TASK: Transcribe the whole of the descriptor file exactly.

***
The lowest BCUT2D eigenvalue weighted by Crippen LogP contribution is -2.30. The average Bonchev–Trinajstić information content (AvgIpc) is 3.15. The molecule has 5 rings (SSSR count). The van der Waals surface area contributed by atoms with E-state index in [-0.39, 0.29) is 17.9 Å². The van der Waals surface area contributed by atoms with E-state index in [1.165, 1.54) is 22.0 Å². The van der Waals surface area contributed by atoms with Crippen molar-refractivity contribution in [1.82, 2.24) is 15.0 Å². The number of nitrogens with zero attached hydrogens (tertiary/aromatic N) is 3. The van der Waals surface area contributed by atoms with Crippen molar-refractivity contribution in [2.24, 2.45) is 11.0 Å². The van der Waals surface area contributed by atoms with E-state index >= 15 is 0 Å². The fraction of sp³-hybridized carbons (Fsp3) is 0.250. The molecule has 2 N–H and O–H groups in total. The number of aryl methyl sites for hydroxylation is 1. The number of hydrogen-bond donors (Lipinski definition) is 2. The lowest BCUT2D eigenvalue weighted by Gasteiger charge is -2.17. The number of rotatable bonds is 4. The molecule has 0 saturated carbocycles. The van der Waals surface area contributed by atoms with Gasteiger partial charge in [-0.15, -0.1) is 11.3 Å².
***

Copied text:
The lowest BCUT2D eigenvalue weighted by Crippen LogP contribution is -2.30. The average Bonchev–Trinajstić information content (AvgIpc) is 3.15. The molecule has 5 rings (SSSR count). The van der Waals surface area contributed by atoms with E-state index in [-0.39, 0.29) is 17.9 Å². The van der Waals surface area contributed by atoms with E-state index in [1.165, 1.54) is 22.0 Å². The van der Waals surface area contributed by atoms with Crippen molar-refractivity contribution in [1.82, 2.24) is 15.0 Å². The number of nitrogens with zero attached hydrogens (tertiary/aromatic N) is 3. The van der Waals surface area contributed by atoms with Crippen molar-refractivity contribution in [2.24, 2.45) is 11.0 Å². The van der Waals surface area contributed by atoms with E-state index >= 15 is 0 Å². The fraction of sp³-hybridized carbons (Fsp3) is 0.250. The molecule has 2 N–H and O–H groups in total. The number of aryl methyl sites for hydroxylation is 1. The number of hydrogen-bond donors (Lipinski definition) is 2. The lowest BCUT2D eigenvalue weighted by Gasteiger charge is -2.17. The number of rotatable bonds is 4. The molecule has 0 saturated carbocycles. The van der Waals surface area contributed by atoms with Gasteiger partial charge in [-0.15, -0.1) is 11.3 Å².